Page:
Thursday, January 26, 2006
Hamas Wins (And Everybody Loses)
Well, perhaps not quite. As Roger Simon points out, some people do stand to benefit from this. And, as I believe Oxblog was pointing out yesterday, it may well be true that many Palestinians were voting against Fatah, rather than for Hamas, in an effort to rid themselves of the cesspool of corruption that has been their lives for the past ten years.
Well, we all may have gotten more than we bargained for. Hamas says it does not plan to negotiate with Israel; I doubt very much that that will last, but it does set a tone for what follows. (For context on that stance, by the way, have a look at this, the Hamas Martyr's Oath; or you may prefer to read the full Hamas charter here.)
The Palestinian Prime Minister, and his entire cabinet, have despondently resigned, thereby showing themselves to be quitters and cowards. (What ever happened to the idea of continuity of government; of staying at your post to ensure a smooth transition of power; of keeping The People's interests first?)
Meanwhile, a "smooth transition of power" seems unlikely. Roger quotes this AP report, as printed in Ha'aretz:
RAMALLAH - Hours after unofficial results indicated Hamas' clear victory in the Palestinian elections, Hamas supporters poured into the Palestinian parliament amid clashes with Fatah loyalists.Didn't take long, did it?
The Hamas supporters then raised the Hamas flag over the building.
The two camps threw stones at each other, breaking windows in the building, as Fatah supporters briefly tried to lower the green Hamas banners. The crowd of about 3,000 Hamas backers cheered and whistled as activists on the roof of the parliament raised the Hamas banner again.
It was the first confrontation between Hamas and Fatah since the Islamic militant group won parliament elections on Wednesday.
I went looking for a photo of that, but couldn't find one. In the meantime, here's an interesting photo from the elections:
Fatah supporter outside
a Gaza City polling station
That, according to the Telegraph, is presumably a typical 'Fatah supporter'. (I can't read his headband, but presumably, were he a Hamas supporter, it would be green.)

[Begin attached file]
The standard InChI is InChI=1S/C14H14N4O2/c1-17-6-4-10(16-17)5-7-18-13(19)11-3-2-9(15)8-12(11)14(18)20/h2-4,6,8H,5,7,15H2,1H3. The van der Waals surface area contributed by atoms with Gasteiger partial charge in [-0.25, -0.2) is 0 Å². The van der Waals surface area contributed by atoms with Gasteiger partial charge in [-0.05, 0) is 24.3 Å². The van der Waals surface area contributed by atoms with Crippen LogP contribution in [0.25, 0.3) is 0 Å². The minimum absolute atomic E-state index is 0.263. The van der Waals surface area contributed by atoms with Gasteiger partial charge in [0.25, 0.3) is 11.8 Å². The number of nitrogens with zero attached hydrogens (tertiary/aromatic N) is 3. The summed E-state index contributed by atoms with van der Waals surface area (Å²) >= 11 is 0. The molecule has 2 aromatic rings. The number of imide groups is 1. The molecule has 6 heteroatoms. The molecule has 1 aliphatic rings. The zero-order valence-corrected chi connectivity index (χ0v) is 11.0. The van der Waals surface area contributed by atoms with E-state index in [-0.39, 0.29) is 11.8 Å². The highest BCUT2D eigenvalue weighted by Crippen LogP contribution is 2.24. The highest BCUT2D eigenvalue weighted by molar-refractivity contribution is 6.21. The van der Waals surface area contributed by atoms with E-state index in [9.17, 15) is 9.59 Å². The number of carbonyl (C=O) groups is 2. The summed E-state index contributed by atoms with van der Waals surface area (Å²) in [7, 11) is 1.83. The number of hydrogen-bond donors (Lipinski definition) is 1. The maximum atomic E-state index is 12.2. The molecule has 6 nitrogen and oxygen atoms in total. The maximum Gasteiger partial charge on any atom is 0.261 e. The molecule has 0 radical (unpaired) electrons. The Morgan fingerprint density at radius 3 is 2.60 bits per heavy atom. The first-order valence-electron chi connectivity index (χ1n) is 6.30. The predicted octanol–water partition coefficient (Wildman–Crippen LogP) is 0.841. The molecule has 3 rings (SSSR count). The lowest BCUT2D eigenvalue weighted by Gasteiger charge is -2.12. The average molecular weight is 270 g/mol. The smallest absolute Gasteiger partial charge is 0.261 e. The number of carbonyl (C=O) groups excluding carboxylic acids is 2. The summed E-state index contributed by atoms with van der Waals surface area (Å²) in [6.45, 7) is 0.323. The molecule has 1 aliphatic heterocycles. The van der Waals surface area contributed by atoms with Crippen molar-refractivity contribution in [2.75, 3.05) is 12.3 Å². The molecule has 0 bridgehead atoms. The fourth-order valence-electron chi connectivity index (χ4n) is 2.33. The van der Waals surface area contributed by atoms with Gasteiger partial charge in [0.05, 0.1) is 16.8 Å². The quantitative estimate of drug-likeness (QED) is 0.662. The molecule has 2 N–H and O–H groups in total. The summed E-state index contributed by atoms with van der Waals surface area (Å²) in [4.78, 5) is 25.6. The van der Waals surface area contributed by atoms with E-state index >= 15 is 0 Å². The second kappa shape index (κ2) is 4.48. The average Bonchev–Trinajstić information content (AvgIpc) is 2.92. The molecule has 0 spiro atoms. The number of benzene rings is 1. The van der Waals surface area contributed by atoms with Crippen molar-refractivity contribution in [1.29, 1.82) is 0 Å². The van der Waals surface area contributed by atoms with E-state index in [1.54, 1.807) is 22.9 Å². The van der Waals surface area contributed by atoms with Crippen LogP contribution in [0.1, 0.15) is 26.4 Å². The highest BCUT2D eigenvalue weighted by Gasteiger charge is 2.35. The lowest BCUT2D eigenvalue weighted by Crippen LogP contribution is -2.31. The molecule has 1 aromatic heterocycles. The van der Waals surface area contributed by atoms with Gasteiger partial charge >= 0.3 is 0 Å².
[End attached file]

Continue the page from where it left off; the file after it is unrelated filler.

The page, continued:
Yes, he's holding a loaded Kalashnikov, and a custom-modified one at that... and yes, he's a 'Fatah supporter'. (Just remember that Fatah people are supposed to be the moderates in this election.)
I have a feeling that we may yet see the all-out Palestinian civil war that Abbas claims he's been avoiding at all costs. I hate to say it, but Palestinian society may just need that drastic a housecleaning.
Patrick Belton, still blogging for Oxblog on the spot, has a great take on it all:
WELL, THAT WASN'T SUPPOSED TO HAPPEN! [...] it became clear in early hours Hamas has won a most solid and unexpected victory, aided by turnout substantially higher in Gaza, its most reliable source of support, than in the West Bank.Fasten your seat belts, folks. It's going to be a bumpy ride.
It's not clear anyone wanted this, least of all Hamas, who in assuming the administration of the Palestinian national authority's creaking and often corrupt bureaucracy single-handed in a moment when its sole lifeline of European and other international support appears threatened, may just have stumbled into the biggest molasses patch the Harakat al-Muqawamah al-Islamiyyah has ever faced. Unlike the Lib Dems of 1985, Hamas did not go to its constituencies to prepare for government. It had prepared for a coalition, or possibly pristine opposition, but not this.
The United States and the EU are not happy with this outcome either; I think we'll see some drastically-reduced foreign aid to the Palestinian Authority under Hamas control. And what will Israel do? Well, my guess is not necessarily better than anyone else's. But the smart move would be to stay put... and let the Palestinian infighting go on. (Later: looks like I was right. In today's Israeli Cabinet Communique, as reported by the Israeli Foreign Ministry, it says: "5. Acting Prime Minister Olmert referred to the recent Palestinian Authority elections and directed ministers not to comment on the results.")
UPDATE: Speaking about not being able to get good pictures... for a brief time, while I was editing this post this morning, my new NeoWorx tracker showed that the fifth most common 'country' for my visitors was... the Palestinian Authority! (The flag displayed was the stock Palestinian flag, formerly the flag of Fatah / PLO. I wonder if a new flag will now be necessary?)
I tried to get a screen shot of it, but wasn't able to do so before it vanished.
In any event, if you're from the Palestinian Authority and you're reading this, please do come in and say hello.